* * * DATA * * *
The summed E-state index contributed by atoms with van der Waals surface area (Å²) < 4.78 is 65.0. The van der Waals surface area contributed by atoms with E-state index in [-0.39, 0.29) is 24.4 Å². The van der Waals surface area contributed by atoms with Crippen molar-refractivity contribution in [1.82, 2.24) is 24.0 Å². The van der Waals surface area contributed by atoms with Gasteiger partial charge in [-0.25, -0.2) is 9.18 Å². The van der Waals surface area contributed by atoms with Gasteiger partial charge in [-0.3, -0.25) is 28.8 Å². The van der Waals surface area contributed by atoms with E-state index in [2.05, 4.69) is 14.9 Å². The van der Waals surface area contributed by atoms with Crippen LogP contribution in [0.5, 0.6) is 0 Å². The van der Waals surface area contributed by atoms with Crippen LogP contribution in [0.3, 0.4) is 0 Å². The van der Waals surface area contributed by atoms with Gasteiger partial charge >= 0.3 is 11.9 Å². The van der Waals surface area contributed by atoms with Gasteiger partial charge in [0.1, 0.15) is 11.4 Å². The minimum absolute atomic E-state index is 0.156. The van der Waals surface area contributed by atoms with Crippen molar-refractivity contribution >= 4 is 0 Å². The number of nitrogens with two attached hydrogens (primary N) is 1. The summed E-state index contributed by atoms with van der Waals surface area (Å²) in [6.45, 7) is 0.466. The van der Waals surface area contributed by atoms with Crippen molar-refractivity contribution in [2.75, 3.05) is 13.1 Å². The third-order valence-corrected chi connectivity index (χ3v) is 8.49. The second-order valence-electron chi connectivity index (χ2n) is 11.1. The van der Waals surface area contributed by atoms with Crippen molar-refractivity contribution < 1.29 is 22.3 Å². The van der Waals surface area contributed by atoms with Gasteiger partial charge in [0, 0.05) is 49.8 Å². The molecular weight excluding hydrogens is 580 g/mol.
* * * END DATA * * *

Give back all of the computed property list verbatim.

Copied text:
The summed E-state index contributed by atoms with van der Waals surface area (Å²) < 4.78 is 65.0. The van der Waals surface area contributed by atoms with E-state index in [-0.39, 0.29) is 24.4 Å². The van der Waals surface area contributed by atoms with Crippen molar-refractivity contribution in [1.82, 2.24) is 24.0 Å². The van der Waals surface area contributed by atoms with Gasteiger partial charge in [-0.25, -0.2) is 9.18 Å². The van der Waals surface area contributed by atoms with Gasteiger partial charge in [-0.3, -0.25) is 28.8 Å². The van der Waals surface area contributed by atoms with E-state index in [2.05, 4.69) is 14.9 Å². The van der Waals surface area contributed by atoms with Crippen LogP contribution in [0.5, 0.6) is 0 Å². The van der Waals surface area contributed by atoms with Crippen LogP contribution in [0.3, 0.4) is 0 Å². The van der Waals surface area contributed by atoms with Gasteiger partial charge >= 0.3 is 11.9 Å². The van der Waals surface area contributed by atoms with Gasteiger partial charge in [0.1, 0.15) is 11.4 Å². The minimum absolute atomic E-state index is 0.156. The van der Waals surface area contributed by atoms with Crippen molar-refractivity contribution >= 4 is 0 Å². The number of nitrogens with two attached hydrogens (primary N) is 1. The summed E-state index contributed by atoms with van der Waals surface area (Å²) in [6.45, 7) is 0.466. The van der Waals surface area contributed by atoms with Crippen molar-refractivity contribution in [2.75, 3.05) is 13.1 Å². The third-order valence-corrected chi connectivity index (χ3v) is 8.49. The second-order valence-electron chi connectivity index (χ2n) is 11.1. The van der Waals surface area contributed by atoms with Crippen molar-refractivity contribution < 1.29 is 22.3 Å². The van der Waals surface area contributed by atoms with Gasteiger partial charge in [0, 0.05) is 49.8 Å². The molecular weight excluding hydrogens is 580 g/mol.